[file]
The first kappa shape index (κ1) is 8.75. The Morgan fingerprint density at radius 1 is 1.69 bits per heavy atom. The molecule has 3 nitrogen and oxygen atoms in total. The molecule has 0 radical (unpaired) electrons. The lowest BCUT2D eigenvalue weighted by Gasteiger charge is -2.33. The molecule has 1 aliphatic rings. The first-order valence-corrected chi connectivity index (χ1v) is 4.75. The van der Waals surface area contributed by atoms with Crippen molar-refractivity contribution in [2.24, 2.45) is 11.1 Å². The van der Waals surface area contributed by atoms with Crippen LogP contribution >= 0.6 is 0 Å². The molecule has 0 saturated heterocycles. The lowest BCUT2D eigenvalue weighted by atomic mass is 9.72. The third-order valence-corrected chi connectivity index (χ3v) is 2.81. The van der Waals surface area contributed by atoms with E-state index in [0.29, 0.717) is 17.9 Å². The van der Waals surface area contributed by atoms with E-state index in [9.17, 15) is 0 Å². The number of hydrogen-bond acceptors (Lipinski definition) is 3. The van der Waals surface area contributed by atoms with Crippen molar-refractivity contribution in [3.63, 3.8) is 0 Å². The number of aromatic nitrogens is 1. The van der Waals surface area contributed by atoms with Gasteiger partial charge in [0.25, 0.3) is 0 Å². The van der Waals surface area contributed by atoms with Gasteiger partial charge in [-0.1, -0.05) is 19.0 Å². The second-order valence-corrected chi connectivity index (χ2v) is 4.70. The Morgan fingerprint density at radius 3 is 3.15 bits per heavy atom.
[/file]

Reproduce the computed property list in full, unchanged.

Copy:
The first kappa shape index (κ1) is 8.75. The Morgan fingerprint density at radius 1 is 1.69 bits per heavy atom. The molecule has 3 nitrogen and oxygen atoms in total. The molecule has 0 radical (unpaired) electrons. The lowest BCUT2D eigenvalue weighted by Gasteiger charge is -2.33. The molecule has 1 aliphatic rings. The first-order valence-corrected chi connectivity index (χ1v) is 4.75. The van der Waals surface area contributed by atoms with Crippen molar-refractivity contribution in [2.24, 2.45) is 11.1 Å². The van der Waals surface area contributed by atoms with Crippen LogP contribution >= 0.6 is 0 Å². The molecule has 0 saturated heterocycles. The lowest BCUT2D eigenvalue weighted by atomic mass is 9.72. The third-order valence-corrected chi connectivity index (χ3v) is 2.81. The van der Waals surface area contributed by atoms with E-state index in [0.29, 0.717) is 17.9 Å². The van der Waals surface area contributed by atoms with E-state index in [9.17, 15) is 0 Å². The number of hydrogen-bond acceptors (Lipinski definition) is 3. The van der Waals surface area contributed by atoms with Crippen molar-refractivity contribution in [3.63, 3.8) is 0 Å². The number of aromatic nitrogens is 1. The van der Waals surface area contributed by atoms with Gasteiger partial charge in [0.25, 0.3) is 0 Å². The van der Waals surface area contributed by atoms with Gasteiger partial charge in [-0.1, -0.05) is 19.0 Å². The second-order valence-corrected chi connectivity index (χ2v) is 4.70. The Morgan fingerprint density at radius 3 is 3.15 bits per heavy atom.